Fire Millen: A Microcosm Of Michigan's Year

December 27, 2005
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Arguably the worst managed organization in a city that boasts Delphi, GM, Northwest Airlines and Kwame Kilpatrick’s municipal government, the Detroit Lions are now facing an all-out revolt from customers and stakeholders — something that West Michigan business leaders believe could have been avoided with some help from the corporate playbook.

With little doubt, the “Fire Millen” saga marks the low point of the franchise’s history. In only a few short weeks, it has become a piece of pop culture, a brand unto itself that will produce countless T-shirts, bumper stickers, coffee mugs and boxer shorts. Perhaps even a track from Detroit’s Eminem or Kid Rock.

As fans rally for the removal of Lions President and CEO Matt Millen, the spectacle — including cat-and-mouse games of sign-waving fans at Ford Field, chants and John 3:16-style signs at sporting events across the nation and on Detroit-area lawns, a slew of Web sites, and the Dec. 18 “Angry Fan March” — is increasingly overshadowing the team itself (much like another Detroit original, Devil’s Night, once overshadowed Halloween).

For as long as most of its fans have been alive, the Detroit Lions have represented high hopes, ruined All-Stars, false starts, disappointing finishes, a body count of head coaches, and a battered customer base. In recent years, however, the team was also supposed to be a key part of Detroit’s urban renewal.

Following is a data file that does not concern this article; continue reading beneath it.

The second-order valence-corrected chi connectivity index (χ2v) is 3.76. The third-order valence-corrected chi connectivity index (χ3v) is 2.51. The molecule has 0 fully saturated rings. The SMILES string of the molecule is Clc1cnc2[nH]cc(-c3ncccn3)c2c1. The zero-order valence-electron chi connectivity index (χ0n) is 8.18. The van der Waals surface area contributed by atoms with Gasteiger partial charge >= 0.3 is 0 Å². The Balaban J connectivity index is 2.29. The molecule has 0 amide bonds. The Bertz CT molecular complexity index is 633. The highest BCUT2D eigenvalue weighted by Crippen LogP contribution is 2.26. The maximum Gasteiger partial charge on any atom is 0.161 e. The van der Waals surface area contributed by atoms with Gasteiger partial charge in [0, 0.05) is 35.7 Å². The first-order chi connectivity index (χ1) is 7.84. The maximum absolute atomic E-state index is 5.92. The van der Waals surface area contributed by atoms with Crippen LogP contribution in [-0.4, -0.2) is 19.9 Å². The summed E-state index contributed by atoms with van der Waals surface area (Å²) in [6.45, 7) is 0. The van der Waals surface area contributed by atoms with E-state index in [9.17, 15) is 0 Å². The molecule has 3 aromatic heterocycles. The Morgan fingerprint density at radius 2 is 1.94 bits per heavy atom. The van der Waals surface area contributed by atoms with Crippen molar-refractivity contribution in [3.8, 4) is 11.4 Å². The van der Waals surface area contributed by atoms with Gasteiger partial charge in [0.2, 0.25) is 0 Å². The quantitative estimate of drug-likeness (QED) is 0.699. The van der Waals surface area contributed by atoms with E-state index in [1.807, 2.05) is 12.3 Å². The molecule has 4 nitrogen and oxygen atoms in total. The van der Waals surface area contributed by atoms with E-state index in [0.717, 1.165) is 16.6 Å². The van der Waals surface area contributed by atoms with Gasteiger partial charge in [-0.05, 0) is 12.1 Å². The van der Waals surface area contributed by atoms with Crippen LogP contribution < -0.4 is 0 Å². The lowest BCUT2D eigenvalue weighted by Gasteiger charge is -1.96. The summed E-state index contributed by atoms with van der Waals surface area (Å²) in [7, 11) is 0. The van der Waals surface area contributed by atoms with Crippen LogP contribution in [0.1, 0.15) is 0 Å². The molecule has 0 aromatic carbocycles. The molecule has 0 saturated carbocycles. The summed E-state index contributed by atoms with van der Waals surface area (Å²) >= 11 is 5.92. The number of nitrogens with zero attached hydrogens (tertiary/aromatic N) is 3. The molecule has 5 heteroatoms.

Instead, it serves as a reminder of all that is wrong with Michigan.

Mark de Roo, principal of Holland-based Keystone Coaching and Consulting, notes that in the Detroit area, and Michigan in general, things are not all that rosy. People desperately want something to rally around. If they can’t get that from their employer, maybe they can get it from their sports teams. In some ways, he says, Millen is the victim of circumstance.

At the same time Millen has obviously not been effective with his selection of players, coaches and support staff. Since his arrival in 2001 through Friday, the Lions were 20-58. His staff has produced seasons of 2-14, 3-13, 5-11, 6-10 and 4-10 (through Friday).

All this would likely have been overlooked, however, if not for the mid-season firing of head coach Steve Mariucci earlier this month.

As Jeff Lambert, managing partner of public and investors relation firm Lambert Edwards & Associates, told GRBJ, “As a microcosm for corporate business, what they lack is a vision that everyone buys into, including the players, coaches and fans.” In the absence of such communication, a void is created in which stakeholder assumptions can escalate into an unmanageable situation. For this reason, corporations are set up with a system of checks and balances, a board of directors that makes management accountable to shareholders. The Lions have no means of making owner William Clay Ford responsible to his stakeholders.

In a way, Millen and the Lions might be a foil for the frustrations of Michigan workers, but only a temporary one. In two weeks, the Lions’ season will be over, and save for a momentary reminder when the Super Bowl is played in Detroit in February, Michigan’s sports attention will turn to the Red Wings and Pistons. And with them, Michigan has new hope.    

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